How to Add or Remove a Class on click in React

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Borislav Hadzhiev

Last updated: Jul 25, 2022
5 min

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# Table of Contents

  1. Add or Remove a Class on click in React
  2. Toggle a Class on click using event.currentTarget
  3. Combining classes conditionally on click

# Add or Remove a Class on click in React

To add or remove a class on click in React:

  1. Set the onClick prop on the element.
  2. Store the active state in a state variable.
  3. Conditionally add the class using the ternary operator.
App.js
import {useState} from 'react'; import './App.css'; export default function App() { const [isActive, setIsActive] = useState(false); const handleClick = event => { // ๐Ÿ‘‡๏ธ toggle isActive state on click setIsActive(current => !current); }; return ( <div> <button className={isActive ? 'bg-salmon' : ''} onClick={handleClick}> Click </button> </div> ); }

And here is the CSS for the example.

App.css
.bg-salmon { background-color: salmon; color: white; }

add remove class on click

The code sample uses the useState hook to track an isActive boolean variable.

App.js
const [isActive, setIsActive] = useState(false);

If the variable is set to true, the class is added to the element, otherwise, it isn't added.

Every time the button is clicked, the handleClick function runs and toggles the state variable which causes the class to get added or removed.

App.js
const handleClick = event => { // ๐Ÿ‘‡๏ธ toggle isActive state on click setIsActive(current => !current); };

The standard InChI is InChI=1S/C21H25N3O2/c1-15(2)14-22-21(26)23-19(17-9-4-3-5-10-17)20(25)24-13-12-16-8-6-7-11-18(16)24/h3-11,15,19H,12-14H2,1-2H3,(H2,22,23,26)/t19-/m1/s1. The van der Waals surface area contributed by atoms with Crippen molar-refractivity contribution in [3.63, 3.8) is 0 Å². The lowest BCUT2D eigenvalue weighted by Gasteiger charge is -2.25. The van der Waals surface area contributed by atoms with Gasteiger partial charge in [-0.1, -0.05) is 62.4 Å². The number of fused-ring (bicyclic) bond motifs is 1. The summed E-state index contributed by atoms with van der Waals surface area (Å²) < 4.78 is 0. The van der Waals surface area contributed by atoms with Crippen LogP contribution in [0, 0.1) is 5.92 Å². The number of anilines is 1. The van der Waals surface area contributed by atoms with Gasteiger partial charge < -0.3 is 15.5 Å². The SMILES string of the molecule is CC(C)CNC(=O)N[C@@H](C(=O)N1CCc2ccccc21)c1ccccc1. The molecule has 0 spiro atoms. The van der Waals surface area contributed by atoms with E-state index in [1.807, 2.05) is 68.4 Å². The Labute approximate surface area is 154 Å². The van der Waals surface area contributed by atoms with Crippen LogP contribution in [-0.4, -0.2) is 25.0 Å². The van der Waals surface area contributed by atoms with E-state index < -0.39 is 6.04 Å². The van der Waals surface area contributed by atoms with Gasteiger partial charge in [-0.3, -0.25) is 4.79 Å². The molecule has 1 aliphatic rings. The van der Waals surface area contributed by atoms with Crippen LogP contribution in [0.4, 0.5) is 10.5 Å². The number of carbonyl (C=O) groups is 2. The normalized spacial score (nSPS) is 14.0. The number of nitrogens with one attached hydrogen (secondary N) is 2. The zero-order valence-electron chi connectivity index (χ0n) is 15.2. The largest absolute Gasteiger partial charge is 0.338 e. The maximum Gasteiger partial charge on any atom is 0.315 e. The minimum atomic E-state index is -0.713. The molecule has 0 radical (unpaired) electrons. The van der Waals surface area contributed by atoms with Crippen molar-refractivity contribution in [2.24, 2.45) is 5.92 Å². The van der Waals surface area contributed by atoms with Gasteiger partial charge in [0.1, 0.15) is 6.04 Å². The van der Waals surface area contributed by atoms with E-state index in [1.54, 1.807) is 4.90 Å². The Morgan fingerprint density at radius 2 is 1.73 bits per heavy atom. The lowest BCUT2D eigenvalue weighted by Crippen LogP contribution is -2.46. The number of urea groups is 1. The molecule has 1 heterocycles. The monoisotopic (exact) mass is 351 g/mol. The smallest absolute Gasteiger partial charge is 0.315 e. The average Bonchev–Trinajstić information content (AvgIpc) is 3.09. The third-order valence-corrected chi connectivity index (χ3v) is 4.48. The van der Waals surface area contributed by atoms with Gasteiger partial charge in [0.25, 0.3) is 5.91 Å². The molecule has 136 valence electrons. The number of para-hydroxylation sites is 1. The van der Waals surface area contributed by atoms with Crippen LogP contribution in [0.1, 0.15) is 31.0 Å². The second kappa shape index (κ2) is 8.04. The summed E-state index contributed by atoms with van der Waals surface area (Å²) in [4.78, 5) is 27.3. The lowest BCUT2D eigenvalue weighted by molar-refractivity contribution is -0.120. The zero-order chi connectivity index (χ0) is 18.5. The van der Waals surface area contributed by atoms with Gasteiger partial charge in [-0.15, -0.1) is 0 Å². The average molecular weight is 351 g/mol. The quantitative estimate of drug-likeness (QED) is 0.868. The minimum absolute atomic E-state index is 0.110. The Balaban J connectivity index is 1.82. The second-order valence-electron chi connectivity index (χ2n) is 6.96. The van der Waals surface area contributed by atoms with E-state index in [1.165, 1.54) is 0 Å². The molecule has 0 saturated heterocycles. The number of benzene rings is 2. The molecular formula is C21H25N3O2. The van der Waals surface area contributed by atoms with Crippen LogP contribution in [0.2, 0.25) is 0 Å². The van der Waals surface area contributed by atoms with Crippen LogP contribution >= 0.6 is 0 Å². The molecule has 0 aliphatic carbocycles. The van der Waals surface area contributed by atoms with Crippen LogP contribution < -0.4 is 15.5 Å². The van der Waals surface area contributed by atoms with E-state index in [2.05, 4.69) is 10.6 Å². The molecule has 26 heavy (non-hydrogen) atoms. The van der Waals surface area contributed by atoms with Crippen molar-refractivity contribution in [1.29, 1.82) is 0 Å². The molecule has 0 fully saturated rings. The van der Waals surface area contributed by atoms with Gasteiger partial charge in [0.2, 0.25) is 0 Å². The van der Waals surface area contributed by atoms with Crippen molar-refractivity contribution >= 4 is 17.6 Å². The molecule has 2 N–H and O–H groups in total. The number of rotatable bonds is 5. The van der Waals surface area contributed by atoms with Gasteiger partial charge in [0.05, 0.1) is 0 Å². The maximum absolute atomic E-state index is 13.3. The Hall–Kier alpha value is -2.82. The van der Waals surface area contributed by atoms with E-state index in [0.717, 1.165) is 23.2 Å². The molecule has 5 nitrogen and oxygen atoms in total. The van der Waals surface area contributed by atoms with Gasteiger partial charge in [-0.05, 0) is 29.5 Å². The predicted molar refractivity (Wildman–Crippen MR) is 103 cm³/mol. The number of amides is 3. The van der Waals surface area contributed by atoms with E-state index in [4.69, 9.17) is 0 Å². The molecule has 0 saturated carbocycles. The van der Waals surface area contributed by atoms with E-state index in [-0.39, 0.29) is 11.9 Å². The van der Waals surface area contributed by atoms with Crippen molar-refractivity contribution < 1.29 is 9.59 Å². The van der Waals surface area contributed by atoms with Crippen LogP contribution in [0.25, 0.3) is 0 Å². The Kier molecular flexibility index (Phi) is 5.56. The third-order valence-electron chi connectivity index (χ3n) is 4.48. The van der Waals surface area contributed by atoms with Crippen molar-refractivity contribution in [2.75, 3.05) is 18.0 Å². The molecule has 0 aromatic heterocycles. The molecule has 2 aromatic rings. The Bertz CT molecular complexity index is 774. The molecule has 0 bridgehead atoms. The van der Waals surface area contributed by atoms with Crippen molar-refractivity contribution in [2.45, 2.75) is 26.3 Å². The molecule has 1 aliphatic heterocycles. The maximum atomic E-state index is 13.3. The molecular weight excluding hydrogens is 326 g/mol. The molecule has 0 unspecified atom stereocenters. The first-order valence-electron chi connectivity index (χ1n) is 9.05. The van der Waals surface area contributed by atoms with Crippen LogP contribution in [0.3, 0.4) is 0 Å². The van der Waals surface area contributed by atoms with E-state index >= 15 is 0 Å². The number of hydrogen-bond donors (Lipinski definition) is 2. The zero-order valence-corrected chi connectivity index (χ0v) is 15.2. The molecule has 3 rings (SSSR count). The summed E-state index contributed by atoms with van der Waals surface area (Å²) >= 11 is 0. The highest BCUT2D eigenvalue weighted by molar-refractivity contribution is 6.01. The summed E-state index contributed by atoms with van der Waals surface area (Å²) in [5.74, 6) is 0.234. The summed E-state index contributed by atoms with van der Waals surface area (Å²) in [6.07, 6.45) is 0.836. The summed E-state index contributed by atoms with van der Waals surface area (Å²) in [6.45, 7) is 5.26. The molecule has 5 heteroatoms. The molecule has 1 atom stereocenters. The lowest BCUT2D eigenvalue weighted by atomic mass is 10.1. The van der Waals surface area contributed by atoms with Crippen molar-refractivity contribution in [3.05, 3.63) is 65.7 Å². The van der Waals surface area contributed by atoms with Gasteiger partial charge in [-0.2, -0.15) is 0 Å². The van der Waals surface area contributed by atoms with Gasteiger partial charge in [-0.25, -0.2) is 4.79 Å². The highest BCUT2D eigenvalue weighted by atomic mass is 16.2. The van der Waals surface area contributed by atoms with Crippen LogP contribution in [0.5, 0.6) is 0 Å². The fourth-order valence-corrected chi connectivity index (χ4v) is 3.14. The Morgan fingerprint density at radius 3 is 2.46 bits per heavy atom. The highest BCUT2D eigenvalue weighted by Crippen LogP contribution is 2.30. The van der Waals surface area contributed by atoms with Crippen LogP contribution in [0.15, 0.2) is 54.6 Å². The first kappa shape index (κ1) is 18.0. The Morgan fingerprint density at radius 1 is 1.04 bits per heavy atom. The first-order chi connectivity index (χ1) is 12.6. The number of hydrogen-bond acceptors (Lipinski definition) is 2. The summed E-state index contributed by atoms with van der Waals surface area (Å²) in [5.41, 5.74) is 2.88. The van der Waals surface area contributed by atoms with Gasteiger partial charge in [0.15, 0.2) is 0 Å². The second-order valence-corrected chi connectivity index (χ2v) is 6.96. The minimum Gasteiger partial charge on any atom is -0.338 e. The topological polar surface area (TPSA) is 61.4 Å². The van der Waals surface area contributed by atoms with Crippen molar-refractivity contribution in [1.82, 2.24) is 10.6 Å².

We used the ternary operator to check if the isActive variable is set to true.

App.js
<button className={isActive ? 'bg-salmon' : ''} onClick={handleClick}> Click </button>

The ternary operator is very similar to an if/else statement.

If the expression to the left of the question mark is truthy, the operator returns the value to the left of the colon, otherwise, the value to the right of the colon is returned.

If the isActive state variable is set to true, the string bg-salmon is returned, otherwise, an empty string is returned.

You can imagine that the value before the colon is the if block and the value after the colon is the else block.

If you need to set a conditional initial value for useState, click on the following article.

Alternatively, you can programmatically add or remove a class using the event object.

# Programmatically toggle a Class on click using event.currentTarget

To toggle a class on click in React:

  1. Set the onClick prop on the element.
  2. Access the DOM element as event.currentTarget.
  3. Use the classList.toggle() method to toggle the class.
App.js
import './App.css'; export default function App() { const handleClick = event => { // ๐Ÿ‘‡๏ธ toggle class on click event.currentTarget.classList.toggle('bg-salmon'); // ๐Ÿ‘‡๏ธ add class on click // event.currentTarget.classList.add('bg-salmon'); // ๐Ÿ‘‡๏ธ remove class on click // event.currentTarget.classList.remove('bg-salmon'); }; return ( <div> <button onClick={handleClick}>bobbyhadz.com</button> </div> ); }

And here is the CSS for the example.

App.css
.bg-salmon { background-color: salmon; color: white; }

react programmatically toggle class on click

We set the onClick prop on the button element, so every time it is clicked, the handleClick function is invoked.
App.js
<button onClick={handleClick}>Click</button>

We can access the element via the currentTarget property of the event object.

App.js
const handleClick = event => { // ๐Ÿ‘‡๏ธ toggle class on click event.currentTarget.classList.toggle('bg-salmon'); };

The currentTarget property of the event gives us access to the element that the event listener is attached to.